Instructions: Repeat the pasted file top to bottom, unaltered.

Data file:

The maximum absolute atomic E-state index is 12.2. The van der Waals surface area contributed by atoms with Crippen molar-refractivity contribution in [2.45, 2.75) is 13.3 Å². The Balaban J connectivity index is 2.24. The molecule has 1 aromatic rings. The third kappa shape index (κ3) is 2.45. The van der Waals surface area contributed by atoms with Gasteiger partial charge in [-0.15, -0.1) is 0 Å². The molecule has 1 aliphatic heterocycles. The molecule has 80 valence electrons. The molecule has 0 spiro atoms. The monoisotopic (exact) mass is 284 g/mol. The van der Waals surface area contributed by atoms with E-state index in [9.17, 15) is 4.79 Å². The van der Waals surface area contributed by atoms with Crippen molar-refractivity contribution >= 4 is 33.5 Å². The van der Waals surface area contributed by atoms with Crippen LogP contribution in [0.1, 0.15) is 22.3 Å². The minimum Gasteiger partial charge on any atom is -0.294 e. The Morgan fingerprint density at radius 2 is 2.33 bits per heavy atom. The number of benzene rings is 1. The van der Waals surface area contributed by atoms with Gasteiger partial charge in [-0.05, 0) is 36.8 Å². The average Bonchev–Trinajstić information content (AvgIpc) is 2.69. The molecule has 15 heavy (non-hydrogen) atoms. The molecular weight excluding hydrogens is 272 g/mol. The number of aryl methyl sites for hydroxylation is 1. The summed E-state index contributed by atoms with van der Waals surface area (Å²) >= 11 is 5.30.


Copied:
The maximum absolute atomic E-state index is 12.2. The van der Waals surface area contributed by atoms with Crippen molar-refractivity contribution in [2.45, 2.75) is 13.3 Å². The Balaban J connectivity index is 2.24. The molecule has 1 aromatic rings. The third kappa shape index (κ3) is 2.45. The van der Waals surface area contributed by atoms with Gasteiger partial charge in [-0.15, -0.1) is 0 Å². The molecule has 1 aliphatic heterocycles. The molecule has 80 valence electrons. The molecule has 0 spiro atoms. The monoisotopic (exact) mass is 284 g/mol. The van der Waals surface area contributed by atoms with E-state index in [9.17, 15) is 4.79 Å². The van der Waals surface area contributed by atoms with Crippen molar-refractivity contribution >= 4 is 33.5 Å². The van der Waals surface area contributed by atoms with Crippen LogP contribution in [0.1, 0.15) is 22.3 Å². The minimum Gasteiger partial charge on any atom is -0.294 e. The Morgan fingerprint density at radius 2 is 2.33 bits per heavy atom. The number of benzene rings is 1. The van der Waals surface area contributed by atoms with Gasteiger partial charge in [-0.05, 0) is 36.8 Å². The average Bonchev–Trinajstić information content (AvgIpc) is 2.69. The molecule has 15 heavy (non-hydrogen) atoms. The molecular weight excluding hydrogens is 272 g/mol. The number of aryl methyl sites for hydroxylation is 1. The summed E-state index contributed by atoms with van der Waals surface area (Å²) >= 11 is 5.30.